C++ has come a long way and is now adopted in several contexts. Its key strengths are its software infrastructure and resource-constrained applications, including desktop applications, servers, and performance-critical applications, not to forget its importance in game programming. Despite its strengths in these areas, beginners usually tend to shy away from learning the language because of its steep learning curve.

The main mission of this book is to make you familiar and comfortable with C++. You will finish the book not only being able to write your own code, but more importantly, you will be able to read other projects. It is only by being able to read others’ code that you will progress from a beginner to an advanced programmer. This book is the first step in that progression.

The first task is to familiarize you with the structure of C++ projects so you will know how to start reading a project. Next, you will be able to identify the main structures in the language, functions, and classes, and feel confident being able to identify the execution flow through the code. You will then become aware of the facilities of the standard library and be able to determine whether you need to write a routine yourself, or use an existing routine in the standard library.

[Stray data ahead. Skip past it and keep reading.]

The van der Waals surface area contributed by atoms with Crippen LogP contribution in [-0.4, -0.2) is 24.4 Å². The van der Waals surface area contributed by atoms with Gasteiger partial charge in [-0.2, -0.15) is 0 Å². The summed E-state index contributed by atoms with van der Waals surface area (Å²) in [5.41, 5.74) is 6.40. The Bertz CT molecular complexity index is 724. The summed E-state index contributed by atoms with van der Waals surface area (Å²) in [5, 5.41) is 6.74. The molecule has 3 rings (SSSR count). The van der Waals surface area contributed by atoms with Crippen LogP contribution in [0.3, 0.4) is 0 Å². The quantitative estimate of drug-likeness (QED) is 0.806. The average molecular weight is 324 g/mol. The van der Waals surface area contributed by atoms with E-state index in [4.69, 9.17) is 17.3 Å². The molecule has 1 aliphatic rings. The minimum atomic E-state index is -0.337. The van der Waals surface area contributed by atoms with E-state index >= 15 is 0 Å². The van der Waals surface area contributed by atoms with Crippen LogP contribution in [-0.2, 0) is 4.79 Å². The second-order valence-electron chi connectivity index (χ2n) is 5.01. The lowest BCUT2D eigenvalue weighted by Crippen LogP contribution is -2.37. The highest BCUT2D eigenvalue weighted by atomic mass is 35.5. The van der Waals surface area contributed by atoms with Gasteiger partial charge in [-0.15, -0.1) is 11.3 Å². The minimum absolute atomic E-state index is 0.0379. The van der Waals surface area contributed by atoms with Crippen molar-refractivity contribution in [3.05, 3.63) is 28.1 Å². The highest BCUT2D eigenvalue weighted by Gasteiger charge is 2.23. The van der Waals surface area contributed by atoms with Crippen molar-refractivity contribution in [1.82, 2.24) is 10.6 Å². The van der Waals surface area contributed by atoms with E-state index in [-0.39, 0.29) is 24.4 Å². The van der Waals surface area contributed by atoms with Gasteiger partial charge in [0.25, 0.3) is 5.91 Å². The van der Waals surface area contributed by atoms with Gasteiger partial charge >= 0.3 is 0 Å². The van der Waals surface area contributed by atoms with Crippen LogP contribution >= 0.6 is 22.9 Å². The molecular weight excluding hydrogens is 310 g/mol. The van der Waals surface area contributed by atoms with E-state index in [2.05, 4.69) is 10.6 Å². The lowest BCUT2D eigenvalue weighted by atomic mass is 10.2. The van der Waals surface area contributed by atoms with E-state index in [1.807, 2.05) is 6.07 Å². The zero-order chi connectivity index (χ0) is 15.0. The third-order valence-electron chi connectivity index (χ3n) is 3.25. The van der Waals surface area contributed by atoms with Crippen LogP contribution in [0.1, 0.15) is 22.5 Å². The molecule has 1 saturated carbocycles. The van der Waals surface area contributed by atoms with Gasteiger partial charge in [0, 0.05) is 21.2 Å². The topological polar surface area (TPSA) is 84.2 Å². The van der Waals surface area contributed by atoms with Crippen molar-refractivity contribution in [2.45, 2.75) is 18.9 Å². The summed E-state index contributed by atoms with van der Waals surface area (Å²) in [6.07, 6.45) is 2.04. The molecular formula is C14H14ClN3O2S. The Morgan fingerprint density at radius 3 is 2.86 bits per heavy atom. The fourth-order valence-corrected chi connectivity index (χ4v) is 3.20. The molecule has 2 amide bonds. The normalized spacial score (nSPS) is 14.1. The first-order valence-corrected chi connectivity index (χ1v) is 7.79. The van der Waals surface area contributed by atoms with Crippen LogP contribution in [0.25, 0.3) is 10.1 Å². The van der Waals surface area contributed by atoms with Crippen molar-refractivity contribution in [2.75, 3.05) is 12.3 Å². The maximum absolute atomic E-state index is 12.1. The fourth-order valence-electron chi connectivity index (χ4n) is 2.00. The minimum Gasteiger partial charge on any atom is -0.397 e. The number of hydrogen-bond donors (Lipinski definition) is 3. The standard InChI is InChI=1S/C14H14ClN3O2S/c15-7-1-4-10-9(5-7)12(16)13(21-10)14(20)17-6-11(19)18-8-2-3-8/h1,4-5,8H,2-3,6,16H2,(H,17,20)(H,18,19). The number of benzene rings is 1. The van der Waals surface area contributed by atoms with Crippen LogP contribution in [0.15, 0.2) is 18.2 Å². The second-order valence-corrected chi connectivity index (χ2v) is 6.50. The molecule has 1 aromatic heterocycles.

Throughout the book, there is a big emphasis on memory and pointers. You will understand memory usage, allocation, and access, and be able to write code that does not leak memory. Finally, you will learn about C++ classes and get an introduction to object orientation and polymorphism.

What you will learn

  • Get familiar with the structure of C++ projects
  • Identify the main structures in the language: functions and classes
  • Feel confident about being able to identify the execution flow through the code
  • Be aware of the facilities of the standard library
  • Gain insights into the basic concepts of object orientation
  • Know how to debug your programs
  • Get acquainted with the standard C++ library

About the Author

Richard Grimes has been programming in C++ for 25 years, working on projects as diverse as scientific control and analysis and finance analysis to remote objects for the automotive manufacturing industry. He has spoken at 70 international conferences on Microsoft technologies (including C++ and C#) and has written 8 books, 150 articles for programming journals, and 5 training courses for Microsoft. Richard was awarded Microsoft MVP for 10 years (1998-2007). He has a reputation for his deep understanding of the .NET framework and C++ and the frank way in which he assesses new technology.

Table of Contents

  1. Starting with C++
  2. Understanding Language Features
  3. Exploring C++ Types
  4. Working with Memory, Arrays, and Pointers
  5. Using Functions
  6. Classes
  7. Introduction to Object-Orientated Programming
  8. Using the Standard Library Containers
  9. Using Strings
  10. Diagnostics and Debugging